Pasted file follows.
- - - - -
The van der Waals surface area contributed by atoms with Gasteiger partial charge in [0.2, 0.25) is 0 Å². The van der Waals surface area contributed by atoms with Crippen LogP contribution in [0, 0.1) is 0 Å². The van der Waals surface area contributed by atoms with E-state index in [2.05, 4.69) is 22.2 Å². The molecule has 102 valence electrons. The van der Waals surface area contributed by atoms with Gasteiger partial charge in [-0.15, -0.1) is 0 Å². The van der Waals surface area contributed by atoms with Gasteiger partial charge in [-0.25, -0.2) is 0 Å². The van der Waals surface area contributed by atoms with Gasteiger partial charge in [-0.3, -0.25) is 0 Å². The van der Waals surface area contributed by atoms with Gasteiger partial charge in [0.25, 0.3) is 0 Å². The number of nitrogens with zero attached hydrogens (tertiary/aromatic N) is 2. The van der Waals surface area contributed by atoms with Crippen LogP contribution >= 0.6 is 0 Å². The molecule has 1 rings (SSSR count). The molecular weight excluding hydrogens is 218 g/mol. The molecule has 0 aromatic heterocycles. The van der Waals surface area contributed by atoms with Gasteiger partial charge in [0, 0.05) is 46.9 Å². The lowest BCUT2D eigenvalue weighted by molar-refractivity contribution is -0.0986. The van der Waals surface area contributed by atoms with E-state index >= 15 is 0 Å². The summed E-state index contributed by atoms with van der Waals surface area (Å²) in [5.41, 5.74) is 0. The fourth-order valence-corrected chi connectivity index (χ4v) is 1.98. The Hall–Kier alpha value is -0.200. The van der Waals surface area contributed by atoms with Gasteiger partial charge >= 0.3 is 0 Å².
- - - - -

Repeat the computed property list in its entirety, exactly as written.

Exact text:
The van der Waals surface area contributed by atoms with Gasteiger partial charge in [0.2, 0.25) is 0 Å². The van der Waals surface area contributed by atoms with Crippen LogP contribution in [0, 0.1) is 0 Å². The van der Waals surface area contributed by atoms with E-state index in [2.05, 4.69) is 22.2 Å². The molecule has 102 valence electrons. The van der Waals surface area contributed by atoms with Gasteiger partial charge in [-0.15, -0.1) is 0 Å². The van der Waals surface area contributed by atoms with Gasteiger partial charge in [-0.25, -0.2) is 0 Å². The van der Waals surface area contributed by atoms with Gasteiger partial charge in [-0.3, -0.25) is 0 Å². The van der Waals surface area contributed by atoms with Gasteiger partial charge in [0.25, 0.3) is 0 Å². The number of nitrogens with zero attached hydrogens (tertiary/aromatic N) is 2. The van der Waals surface area contributed by atoms with Crippen LogP contribution >= 0.6 is 0 Å². The molecule has 1 rings (SSSR count). The molecular weight excluding hydrogens is 218 g/mol. The molecule has 0 aromatic heterocycles. The van der Waals surface area contributed by atoms with Gasteiger partial charge in [0, 0.05) is 46.9 Å². The lowest BCUT2D eigenvalue weighted by molar-refractivity contribution is -0.0986. The van der Waals surface area contributed by atoms with E-state index >= 15 is 0 Å². The summed E-state index contributed by atoms with van der Waals surface area (Å²) in [5.41, 5.74) is 0. The fourth-order valence-corrected chi connectivity index (χ4v) is 1.98. The Hall–Kier alpha value is -0.200. The van der Waals surface area contributed by atoms with Gasteiger partial charge >= 0.3 is 0 Å².